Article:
Lesson 1
Welcome to Shiny

Shiny is an R package that makes it easy to build interactive web applications (apps) straight from R. This lesson will get you started building Shiny apps right away.

If you still haven’t installed the Shiny package, open an R session, connect to the internet, and run

install.packages("shiny")

Examples

Hello Shiny screenshot

The Shiny package has eleven built-in examples that each demonstrate how Shiny works. Each example is a self-contained Shiny app.

The Hello Shiny example plots a histogram of R’s faithful dataset with a configurable number of bins. Users can change the number of bins with a slider bar, and the app will immediately respond to their input. You’ll use Hello Shiny to explore the structure of a Shiny app and to create your first app.

To run Hello Shiny, type:

library(shiny)
runExample("01_hello")

Structure of a Shiny App

Shiny apps are contained in a single script called app.R. The script app.R lives in a directory (for example, newdir/) and the app can be run with runApp("newdir").

app.R has three components:

  • a user interface object

  • a server function

  • a call to the shinyApp function

The user interface (ui) object controls the layout and appearance of your app. The server function contains the instructions that your computer needs to build your app. Finally the shinyApp function creates Shiny app objects from an explicit UI/server pair.

Note: Prior to version 0.10.2, Shiny did not support single-file apps and the ui object and server function needed to be contained in separate scripts called ui.R and server.R, respectively. This functionality is still supported in Shiny, however the tutorial and much of the supporting documentation focus on single-file apps.

One nice feature about single-file apps is that you can copy and paste the entire app into the R console, which makes it easy to quickly share code for others to experiment with. For example, if you copy and paste the code above into the R command line, it will start a Shiny app.

ui

Here is the ui object for the Hello Shiny example.

library(shiny)

# Define UI for app that draws a histogram ----
ui <- fluidPage(

  # App title ----
  titlePanel("Hello Shiny!"),

  # Sidebar layout with input and output definitions ----
  sidebarLayout(

    # Sidebar panel for inputs ----
    sidebarPanel(

      # Input: Slider for the number of bins ----
      sliderInput(inputId = "bins",
                  label = "Number of bins:",
                  min = 1,
                  max = 50,
                  value = 30)

    ),

    # Main panel for displaying outputs ----
    mainPanel(

      # Output: Histogram ----
      plotOutput(outputId = "distPlot")

    )
  )
)

server

Here is the server function for the Hello Shiny example.

# Define server logic required to draw a histogram ----
server <- function(input, output) {

  # Histogram of the Old Faithful Geyser Data ----
  # with requested number of bins
  # This expression that generates a histogram is wrapped in a call
  # to renderPlot to indicate that:
  #
  # 1. It is "reactive" and therefore should be automatically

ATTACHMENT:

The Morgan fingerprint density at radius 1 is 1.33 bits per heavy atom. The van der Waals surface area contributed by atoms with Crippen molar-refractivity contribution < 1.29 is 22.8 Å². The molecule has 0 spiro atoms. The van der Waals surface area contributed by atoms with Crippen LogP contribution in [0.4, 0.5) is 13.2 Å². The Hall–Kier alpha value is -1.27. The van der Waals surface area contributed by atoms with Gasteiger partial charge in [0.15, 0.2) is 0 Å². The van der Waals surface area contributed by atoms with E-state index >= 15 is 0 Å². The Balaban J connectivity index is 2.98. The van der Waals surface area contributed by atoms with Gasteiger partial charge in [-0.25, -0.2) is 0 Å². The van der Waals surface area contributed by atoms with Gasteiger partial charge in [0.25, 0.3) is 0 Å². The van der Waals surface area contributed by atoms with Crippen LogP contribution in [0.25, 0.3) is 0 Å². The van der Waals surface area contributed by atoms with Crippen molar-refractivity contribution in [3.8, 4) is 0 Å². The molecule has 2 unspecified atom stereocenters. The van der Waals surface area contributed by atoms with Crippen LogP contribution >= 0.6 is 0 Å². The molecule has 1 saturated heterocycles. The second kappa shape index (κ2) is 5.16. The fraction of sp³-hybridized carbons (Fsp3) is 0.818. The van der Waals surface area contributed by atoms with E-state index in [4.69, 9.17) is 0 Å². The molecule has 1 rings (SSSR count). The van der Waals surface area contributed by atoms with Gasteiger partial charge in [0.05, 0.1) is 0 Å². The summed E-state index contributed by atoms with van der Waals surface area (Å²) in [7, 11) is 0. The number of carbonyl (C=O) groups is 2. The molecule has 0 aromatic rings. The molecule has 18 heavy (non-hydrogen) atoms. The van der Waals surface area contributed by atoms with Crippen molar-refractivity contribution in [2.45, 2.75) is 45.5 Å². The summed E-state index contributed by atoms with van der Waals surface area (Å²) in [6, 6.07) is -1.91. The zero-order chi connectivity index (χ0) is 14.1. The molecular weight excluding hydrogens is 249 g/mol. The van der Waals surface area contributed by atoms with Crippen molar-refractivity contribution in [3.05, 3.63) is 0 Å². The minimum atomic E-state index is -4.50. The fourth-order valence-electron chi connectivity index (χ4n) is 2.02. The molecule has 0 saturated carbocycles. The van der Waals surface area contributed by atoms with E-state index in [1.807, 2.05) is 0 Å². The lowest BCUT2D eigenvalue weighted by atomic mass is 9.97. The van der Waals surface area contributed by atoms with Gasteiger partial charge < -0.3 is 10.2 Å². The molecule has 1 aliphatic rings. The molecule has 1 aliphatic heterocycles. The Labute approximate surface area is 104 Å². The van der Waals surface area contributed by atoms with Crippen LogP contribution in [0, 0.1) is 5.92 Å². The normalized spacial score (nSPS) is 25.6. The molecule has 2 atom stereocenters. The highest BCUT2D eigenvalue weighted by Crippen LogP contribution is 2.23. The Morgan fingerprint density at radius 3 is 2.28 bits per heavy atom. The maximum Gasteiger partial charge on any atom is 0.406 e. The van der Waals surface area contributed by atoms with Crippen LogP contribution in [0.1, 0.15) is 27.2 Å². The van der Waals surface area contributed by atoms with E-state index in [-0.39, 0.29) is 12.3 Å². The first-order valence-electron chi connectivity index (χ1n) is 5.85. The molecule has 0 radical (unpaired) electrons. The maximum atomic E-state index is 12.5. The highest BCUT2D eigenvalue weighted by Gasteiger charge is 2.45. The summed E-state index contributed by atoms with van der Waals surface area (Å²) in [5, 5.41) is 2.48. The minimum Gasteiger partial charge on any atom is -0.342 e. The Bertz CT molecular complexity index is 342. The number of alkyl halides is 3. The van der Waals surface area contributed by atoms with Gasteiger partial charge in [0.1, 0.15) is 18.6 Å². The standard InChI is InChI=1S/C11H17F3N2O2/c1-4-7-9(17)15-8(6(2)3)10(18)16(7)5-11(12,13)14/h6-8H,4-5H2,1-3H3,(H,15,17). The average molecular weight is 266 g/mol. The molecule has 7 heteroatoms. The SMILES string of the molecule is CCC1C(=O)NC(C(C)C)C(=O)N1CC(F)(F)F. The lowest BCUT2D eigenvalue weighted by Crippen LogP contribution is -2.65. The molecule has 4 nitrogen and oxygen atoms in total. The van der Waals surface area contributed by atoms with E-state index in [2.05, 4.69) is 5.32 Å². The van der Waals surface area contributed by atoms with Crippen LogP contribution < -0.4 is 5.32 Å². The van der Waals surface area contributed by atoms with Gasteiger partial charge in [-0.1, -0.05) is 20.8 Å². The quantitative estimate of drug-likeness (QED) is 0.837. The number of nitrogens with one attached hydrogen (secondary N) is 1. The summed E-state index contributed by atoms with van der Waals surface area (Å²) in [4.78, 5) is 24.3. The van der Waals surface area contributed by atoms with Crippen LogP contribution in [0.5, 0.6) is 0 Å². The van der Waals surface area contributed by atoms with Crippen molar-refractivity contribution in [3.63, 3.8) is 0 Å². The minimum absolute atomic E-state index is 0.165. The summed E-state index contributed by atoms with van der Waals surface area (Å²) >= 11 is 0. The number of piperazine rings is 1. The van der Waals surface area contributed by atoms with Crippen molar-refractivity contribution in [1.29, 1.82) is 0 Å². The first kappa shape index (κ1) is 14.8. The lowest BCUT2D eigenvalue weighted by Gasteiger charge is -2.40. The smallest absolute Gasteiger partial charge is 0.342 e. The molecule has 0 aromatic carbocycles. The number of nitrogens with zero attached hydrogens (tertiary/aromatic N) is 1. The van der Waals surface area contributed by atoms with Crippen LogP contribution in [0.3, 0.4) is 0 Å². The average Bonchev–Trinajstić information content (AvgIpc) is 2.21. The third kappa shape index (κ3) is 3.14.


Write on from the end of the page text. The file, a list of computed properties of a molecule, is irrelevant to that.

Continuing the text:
#    re-executed when inputs (input$bins) change
  # 2. Its output type is a plot
  output$distPlot <- renderPlot({

    x    <- faithful$waiting
    bins <- seq(min(x), max(x), length.out = input$bins + 1)

    hist(x, breaks = bins, col = "#75AADB", border = "white",
         xlab = "Waiting time to next eruption (in mins)",
         main = "Histogram of waiting times")

    })

}

At one level, the Hello Shiny server function is very simple. The script does some calculations and then plots a histogram with the requested number of bins.

However, you’ll also notice that most of the script is wrapped in a call to renderPlot. The comment above the function explains a bit about this, but if you find it confusing, don’t worry. We’ll cover this concept in much more detail soon.

Play with the Hello Shiny app and review the source code. Try to develop a feel for how the app works. But before you do so, note that in your app.R file you will need to start with loading the Shiny package and end with a call to shinyApp:

library(shiny)

# See above for the definitions of ui and server
ui <- ...

server <- ...

shinyApp(ui = ui, server = server)

Your R session will be busy while the Hello Shiny app is active, so you will not be able to run any R commands. R is monitoring the app and executing the app’s reactions. To get your R session back, hit escape or click the stop sign icon (found in the upper right corner of the RStudio console panel).

Running an App

Every Shiny app has the same structure: an app.R file that contains ui and server. You can create a Shiny app by making a new directory and saving an app.R file inside it. It is recommended that each app will live in its own unique directory.

You can run a Shiny app by giving the name of its directory to the function runApp. For example if your Shiny app is in a directory called my_app, run it with the following code:

library(shiny)
runApp("my_app")

Note: runApp is similar to read.csv, read.table, and many other functions in R. The first argument of runApp is the filepath from your working directory to the app’s directory. The code above assumes that the app directory is in your working directory. In this case, the filepath is just the name of the directory.